Words, No Music

The Era of Time, Ernesto Ravetto's latest solo offering (written in collaboration with Cheyney Ryan and performed by Ravetto), attempts an ambitious exploration of belonging from the immigrant's point of view –in this case, the young Ravetto, who arrived in New York City from Argentina as a teen-ager in the '60s. When all the elements work together, the show has moments of authentic poignancy and drama. When its reach exceeds its grasp, as happens frequently, it's a clumsy mix of explicated text and oblique symbolism.

The show begins in the dark and remains there for much too long as Ravetto tries for different voices to indicate different characters who are apparently planning to spend the night on a beach. (This show, which closed Sunday, was at a disadvantage in the Solo Mio Festival in following James Lecesne, an unparalleled master of voice and character change. In comparison Ravetto sounds like a nice man pretending to be different characters.)

The first speaker is Pigeon Walter, a Noo Yawka with an accent to match. Walter (a former merchant seaman) begins a long version of the true story of Jemmy Buttons, a 19th-century aborigine from Tierra del Fuego who was taken to England to meet the king, but who didn't pass muster as an Englishman and was summarily sent home. Young Ernie is present on this beach for reasons we don't learn until the end. (It has to do with the rocky road of teen romance, betrayal, and — he hopes — forgiveness.)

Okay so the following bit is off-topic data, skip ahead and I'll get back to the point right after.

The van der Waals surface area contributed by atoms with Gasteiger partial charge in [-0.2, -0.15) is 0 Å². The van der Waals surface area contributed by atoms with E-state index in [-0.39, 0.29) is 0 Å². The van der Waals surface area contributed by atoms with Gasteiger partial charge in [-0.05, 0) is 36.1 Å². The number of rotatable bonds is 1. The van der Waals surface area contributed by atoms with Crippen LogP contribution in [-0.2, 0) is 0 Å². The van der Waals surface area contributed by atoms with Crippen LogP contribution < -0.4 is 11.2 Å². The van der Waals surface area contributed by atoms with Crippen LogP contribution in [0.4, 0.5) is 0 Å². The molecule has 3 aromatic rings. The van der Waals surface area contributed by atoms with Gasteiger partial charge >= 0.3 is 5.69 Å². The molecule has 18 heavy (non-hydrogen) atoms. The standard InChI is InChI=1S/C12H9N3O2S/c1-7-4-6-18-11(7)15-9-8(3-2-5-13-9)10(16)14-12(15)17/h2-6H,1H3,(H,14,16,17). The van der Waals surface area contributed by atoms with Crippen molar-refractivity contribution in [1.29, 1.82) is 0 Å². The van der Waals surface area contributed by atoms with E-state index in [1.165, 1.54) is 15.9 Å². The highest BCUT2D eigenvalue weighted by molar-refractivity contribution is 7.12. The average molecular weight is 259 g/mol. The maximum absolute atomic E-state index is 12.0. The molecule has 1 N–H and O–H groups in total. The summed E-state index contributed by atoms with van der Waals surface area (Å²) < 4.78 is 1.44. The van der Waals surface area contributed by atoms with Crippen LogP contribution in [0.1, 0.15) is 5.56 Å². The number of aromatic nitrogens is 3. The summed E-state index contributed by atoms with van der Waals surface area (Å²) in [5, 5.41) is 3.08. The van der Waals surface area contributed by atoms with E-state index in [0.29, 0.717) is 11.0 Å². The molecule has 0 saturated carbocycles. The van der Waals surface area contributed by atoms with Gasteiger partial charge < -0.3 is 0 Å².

From there we switch to the adult Ravetto narrating a story about another boy — himself as a newly arrived teen-age immigrant. His predicament of knowing no English is alleviated by an imaginative teacher who uses pop song lyrics to teach the language. Ernie gets himself some bell-bottom hip-huggers and a Nehru jacket and is subsequently invited to join a band. Everything evolves from here: Evolve is a big word for Ernie and his bandleading friend, Joey. It's the action of life, the way life flows onward.

Sound significant? It should. Everything has significance here: The show's title is also the name of their rock 'n' roll band inspired by the Byrds' (“Turn, Turn, Turn”) rendition of the famous biblical passage: “To everything there is a season, and a time for every purpose under heaven.” As Joey's rather convoluted explanation puts it, “Everything up to now has been the Era of Space” in which things are fixed, static. “Now we're moving into the Era of Time, where everything's flowing.” This is a powerful theme in itself, but it's left undeveloped by Ravetto and Ryan in favor of Ernie's romantic fixation on Carol, a lovely blond classmate whom the sensitive Ernie will ultimately betray.